Friday, March 24, 2006

ENV: Not Really A Cat Friday

Every spring, there is a short period in which our endemic Edwards Plateau Redbuds bloom. In addition to just liking the color it provides against our sky (especially after a cold-front induced rainfall), it is also an impetus for me to fire up the still and film cameras. In that brief window we also get the first spring explosion of butterflies, and it’s an excellent way to find the scarce Henry's Elfin, an early season butterfly with a brief flight season here at its westernmost range edge. The peak of blooming is so brief that some years i miss filming the bugs altogether because of the weather.

On March 18th, the plants finally opened enough to attract hordes of swallowtails, but there were dense clouds presaging a front and little else was present. The 19th produced our first heavy rains in about 6 months and filming was a washout. But on the 20th i was able to locate three elfins among lots of Olive Juniper Hairstreaks and Juvenal’s/Horace’s Duskywings. Lots of swallowtails were around also. Unfortunately, at midday, i had only a still camera with me, and by the time i returned with a DVcam, a stiff wind had picked up and most of the bugs had left. I got some more film on the 21st, but the elfins had gone, perhaps for the year. Last night we had an extended freeze, with a low of 25, after a high yesterday of only 50. Kinda crazy for March here, but i remember an early April about 10 years ago when the temps hit single digits, so i guess anything could happen. This weekend i plan to be out filming the newly arrived male Golden-cheeked Warblers, and perhaps more leps if the sun is out and the temps back near normal.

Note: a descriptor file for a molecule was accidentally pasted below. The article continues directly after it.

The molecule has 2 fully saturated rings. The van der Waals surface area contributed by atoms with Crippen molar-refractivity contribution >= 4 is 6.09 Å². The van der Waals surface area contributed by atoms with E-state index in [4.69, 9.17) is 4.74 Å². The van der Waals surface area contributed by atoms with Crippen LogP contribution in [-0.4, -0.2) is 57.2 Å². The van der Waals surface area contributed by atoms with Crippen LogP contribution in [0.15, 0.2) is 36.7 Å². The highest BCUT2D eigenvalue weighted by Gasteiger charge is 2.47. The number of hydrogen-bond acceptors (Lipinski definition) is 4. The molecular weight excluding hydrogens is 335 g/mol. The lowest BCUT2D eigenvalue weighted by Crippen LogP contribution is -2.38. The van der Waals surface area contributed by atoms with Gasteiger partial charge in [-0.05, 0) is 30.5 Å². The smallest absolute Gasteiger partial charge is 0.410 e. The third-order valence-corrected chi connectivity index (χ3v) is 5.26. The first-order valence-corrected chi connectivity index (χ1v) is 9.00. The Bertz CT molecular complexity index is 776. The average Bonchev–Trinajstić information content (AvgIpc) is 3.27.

Be sure to visit the Friday Ark at Modulator.

Eastern Tiger Swallowtail, Papilio glaucus
Edwards Plateau Redbud, Cercis canadensis v. texensis







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